I finished working for the BBC early this year because I made programmes featuring the ‘RHS’ flower shows and did not work, as I have in previous years, on Gardeners’ World. This has meant that, apart from a month’s return to Birmingham covering for a friend on sick leave, I’ve actually become ‘self-unemployed’ earlier than ever. In theory I should therefore have an immaculate garden and be well ahead on all maintenance issues – err, ‘No’!
In fact I’ve filled my time setting up a little side venture to accompany the gardening. I’ve occupied a little unit in the ‘Antiques Centre’, on the St. Michael’s trading estate, and launched “Selected Eclectic”. Come along and I’ll willingly dispense gardening advice whilst trying to flog you a nice bit of ‘Mid Century Modern’ furniture…
Ironically I have bad memories of the building because it used to house someone who, almost 20 years ago, MOT’d my Triumph Herald estate and crashed it into the chapel doors, behind ‘Pam’s Place’, whilst in their ‘care’. I drove Herald estates in the early days of my gardening business which is how I came to be known as the ‘Triumphant Gardener’ – bringing things nicely full circle.
In the garden change is also afoot. Cooling temperatures will elicit the appearance of autumn flowering bulbs, chiefly autumn crocus and colchicums, to produce their very welcome, spring-like, blooms. A gentle reminder that now is the main season for planting spring flowering bulbs, a task which goes hand-in-hand with a light ‘editing’ of beds and borders.
This ‘edit’ will also make the most of any remaining blooms and prevents the whole lot from becoming a brown ‘mush’ when herbaceous plants die-down completely. I used to subscribe, out of laziness more than anything else, to leaving all the border clearance until very late winter or early spring but now I compromise somewhere between the two extremes.
Use your common sense to determine which stems and seed-heads are sturdy enough to resist turning to mush and leave them for winter structure in the hope of achieving lovely frost effects. Remove the densest, leafiest, herbaceous foliage and add it to the compost heap. If you are adding mostly woody, non-green, material at this time of year then an activator may be required to boost the breaking down process. Fresh leafy material is the best thing to add so layers of grass clippings between the brown stuff will help.
As the grass is growing more slowly now, and you shouldn’t be cutting it so short anyway, grass clippings may be in short supply. Growing an area of comfrey, which has big, nitrogen rich, leaves is one solution. My friend Wendy gave me a potful of a fine, purple-flowered, form, a few years ago, which has made a healthy patch in otherwise useless ground under a hedge. I chop the leaves off every time I need a layer to speed up the compost heap and, during the growing season, they soon bounce back bigger and better than before. I also, as mentioned in previous articles, keep a watering can in the bathroom to pee in and add that to the heap too.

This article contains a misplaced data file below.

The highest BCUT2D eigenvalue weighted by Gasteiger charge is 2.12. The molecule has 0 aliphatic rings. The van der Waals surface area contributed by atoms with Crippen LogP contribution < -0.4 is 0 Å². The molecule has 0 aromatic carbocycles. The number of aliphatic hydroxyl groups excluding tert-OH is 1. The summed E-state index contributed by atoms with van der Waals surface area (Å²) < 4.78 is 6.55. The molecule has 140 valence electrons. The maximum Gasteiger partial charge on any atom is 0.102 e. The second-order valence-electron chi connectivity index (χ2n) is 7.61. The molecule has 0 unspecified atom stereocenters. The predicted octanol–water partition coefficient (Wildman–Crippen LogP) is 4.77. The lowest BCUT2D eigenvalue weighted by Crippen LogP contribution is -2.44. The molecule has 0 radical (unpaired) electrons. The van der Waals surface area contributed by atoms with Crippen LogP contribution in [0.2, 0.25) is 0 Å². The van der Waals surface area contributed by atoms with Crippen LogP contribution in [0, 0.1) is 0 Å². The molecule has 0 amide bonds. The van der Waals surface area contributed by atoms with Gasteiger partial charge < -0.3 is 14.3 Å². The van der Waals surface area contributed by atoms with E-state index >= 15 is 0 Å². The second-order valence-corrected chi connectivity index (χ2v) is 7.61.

It’s a good time to make new beds and borders as practically every type of plant will move well at this time of year so shifting stuff around is easy. Reshaping lawns is timely too as it’s still just about alright to sow new areas, during clement weather, and it’s certainly fine to be laying turf. If your new border is intended to house roses then they can be ordered for delivery bare-root from November to March. I set my heart on ‘Hot Chocolate’, having seen it in flower on the ‘Apuldram Roses’ stand at one of the flower shows, so I looked it up online and ordered it, with a few more chosen on impulse; simple.
With frosts looming sort out your greenhouse, windowsills, porch, or wherever you tend to overwinter plants, in readiness for the influx of tender perennials which need to be kept frost-free this winter. These plants will also need to be checked over and gathered close to the house where they can be whipped indoors as soon as overnight frost is forecast. I dose all specimens, which stay in pots from year to year, with a proprietary vine weevil killer because I have learned from bitter experience that these little monsters will polish off overwintering plants and the damage will not become apparent until it’s too late.
You may remember that I obtained lots of penstemons by post during the summer. These have now made good sturdy little plants and, although it’s later than recommended, I’ll pot them on into a pot size just marginally larger than the root system in a bid to overwinter them, with a degree of protection, while allowing for a small amount of extra growth without promoting rotting off. It’s a bit of a balancing act with these almost hardy plants; mature specimens will survive an average winter outdoors but these ‘teenage’ specimens aren’t quite to be trusted outdoors where the cold and the wet might just get the better of them.
As with so much in life it pays to know when it’s worth taking a chance and when ‘erring on the side of caution’ is more prudent. Even a lazy gardener like me does make the effort when the plant demands it!